Doctor insights on:
Effect Radiation Therapy
How do you treat severe dry mouth, cracked lips, and a white tongue as a side effect of radiation therapy? How long will these symptoms last?
Xerostomia:: The effect of incidental irradiation to the parotid (salivary) glands. It may be permanent. You need to visit and speak with your radiation oncology team that provided your treatment. There are some simple things that can ameliorate, and there were some options to use during treatment..No sense going there. Your follow up should check tumor control as well as these symptoms. ...Read moreSee 2 more doctor answers
Your question is: Impossibly broad. Radiation effects normal tissue function passaged by entry and exit beams, but these vary with the disease treated, region of the body, dose/treatment, total dose, area/volume treated. If the organ is not in the treatment field, it will not be affected. ...Read moreSee 1 more doctor answer
Its treatment for Ca:
It is one form of treatment for Cancer.
Your doctor will explain it before they do the treatment ...simply ask that you want your questions answered.
Typically it involves a machine(like an X-ray machine) which would be used to deliver rays from the machine over to your body. You can not see or feel these rays. They do not hurt...the whole treatment last a few minutes. Nothing to be scared about. ...Read more
To cure some: Cancers (vocal cord, cervix, prostate etc), preserve organs and their functions (sarcoma, h&n, breast, rectums), partner with other treatments to improve risk or prevent recurrence (lymphoma, lung cancer, prophylactic cranial irradiation in small cell). And relieve symptoms to palliate metastasis. ...Read moreSee 1 more doctor answer
Tech + Pro: The equipment and those that run it and plan your treatment and deliver it daily are covered as a medicare technical charge. The doctor the perscibes and monitors is a second aspect. Together technical and professional charges. Each have cpt - codes for charges. The tech charge pays salaries and depreciation costs for equipment. Doc fees for their expertise. ...Read moreSee 2 more doctor answers
Scrambled dna: A simplification: radiation sticks the stands of your dna together like stands of cold spaghetti. The dna still works, but when the cell trois to grow into two cells it can no longer pull the dna stands apart, so that each cell gets a copy. As a result, even though the cancer cells still function, they can no longer grow, and they eventually die. ...Read moreSee 1 more doctor answer
Radiation therapy: External radiation therapy is the use of x-rays to treat cancer. Why use radiation for cancer? Radiation has been used for cancer treatment since the late 1800s. It's use depends on cancer location, type, and stage. Unlike chemotherapy, it is a local treatment that only effects the area treated. ...Read more
Yes: Yes.Get a more detailed answer ›
Yes: We do see an acne type rash in the treatment area at times. More commonly its just a sunburn effect. However check to see if you are on Erbitux which is known to cause a acne rash all over. Sometimes this is severe and needs antibiotics. If its just radiation, we have creams that help and washing with an antibacterial cleanser is very useful. After the radiation these skin changes should clear. ...Read moreSee 1 more doctor answer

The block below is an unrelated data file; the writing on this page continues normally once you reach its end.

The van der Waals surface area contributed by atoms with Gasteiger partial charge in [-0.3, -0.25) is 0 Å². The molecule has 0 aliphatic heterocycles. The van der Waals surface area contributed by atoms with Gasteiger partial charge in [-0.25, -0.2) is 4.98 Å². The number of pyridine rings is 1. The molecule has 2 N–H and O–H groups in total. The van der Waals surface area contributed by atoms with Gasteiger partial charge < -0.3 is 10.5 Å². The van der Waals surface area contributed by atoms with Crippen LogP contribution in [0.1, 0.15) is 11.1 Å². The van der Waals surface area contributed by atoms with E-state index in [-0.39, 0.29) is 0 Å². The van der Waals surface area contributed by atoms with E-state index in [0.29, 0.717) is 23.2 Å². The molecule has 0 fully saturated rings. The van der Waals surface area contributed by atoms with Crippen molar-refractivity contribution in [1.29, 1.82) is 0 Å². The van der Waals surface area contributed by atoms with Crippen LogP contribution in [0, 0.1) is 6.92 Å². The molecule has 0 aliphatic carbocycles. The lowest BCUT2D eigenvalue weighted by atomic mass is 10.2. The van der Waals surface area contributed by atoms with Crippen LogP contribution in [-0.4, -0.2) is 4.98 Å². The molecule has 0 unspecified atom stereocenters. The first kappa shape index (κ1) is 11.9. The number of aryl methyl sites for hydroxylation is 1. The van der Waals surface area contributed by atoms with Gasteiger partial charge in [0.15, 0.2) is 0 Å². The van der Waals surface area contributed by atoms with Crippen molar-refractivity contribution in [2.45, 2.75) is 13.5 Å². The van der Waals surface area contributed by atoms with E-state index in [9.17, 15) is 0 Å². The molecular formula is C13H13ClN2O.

Radiation therapy: Is the use of x-rays to treat cancer. Radiation works by damaging the dna of dividing cells. Since cancer is uncontrolled cell growth, radiation is more effective on cancer cells than normal cells. Radiation has been used for cancer treatment since the late 1800s. It's use depends on cancer location, type, and stage. Unlike chemotherapy, it is a local treatment that only effects the area treated. ...Read moreSee 1 more doctor answer
0-7 weeks.: The most common method for treating breast cancer is external beam rt ("outside-in") given over 7 weeks; this can be accelerated over 4 weeks in some settings. Brachytherapy is an option for some patients, where the rt is given from the "inside-out" over 5 days. A handful of centers are now offering intraoperative rt, popularized in europe, where the rt is given over minutes during lumpectomy. ...Read moreSee 2 more doctor answers
No and Yes: Radiation therapy slows or stops cell growth. The goal is of course to kill cancer cells and they don't grow and die. However if you look up the four r's of radiation biology. The last one is repoplulation in which during fractionated radiation cells increase growth to repopulate. Luckily we see this more often in the good cells but unfortunately in some cases resistant cancer cells. ...Read moreSee 1 more doctor answer
Depends: It depends on what cancer or ailment. Where and how much radiation is given dictates how risky it is. Radiation oncologists have the knowledge of consenting the patient and giving all the risks and complications so the patient makes an informed decision. Everyday many patients are taking radiation treatments and the risks are considered low and reasonable. ...Read moreSee 1 more doctor answer
What ever part: Of the body being radiated needs to be exposed. Most clinics provide a gown and a place to stroe your street clothes. The radiation could penetrate through the clothing, but the skin gets a higher dose, and the therapist need to know where to set up the treatment fields. ...Read moreSee 2 more doctor answers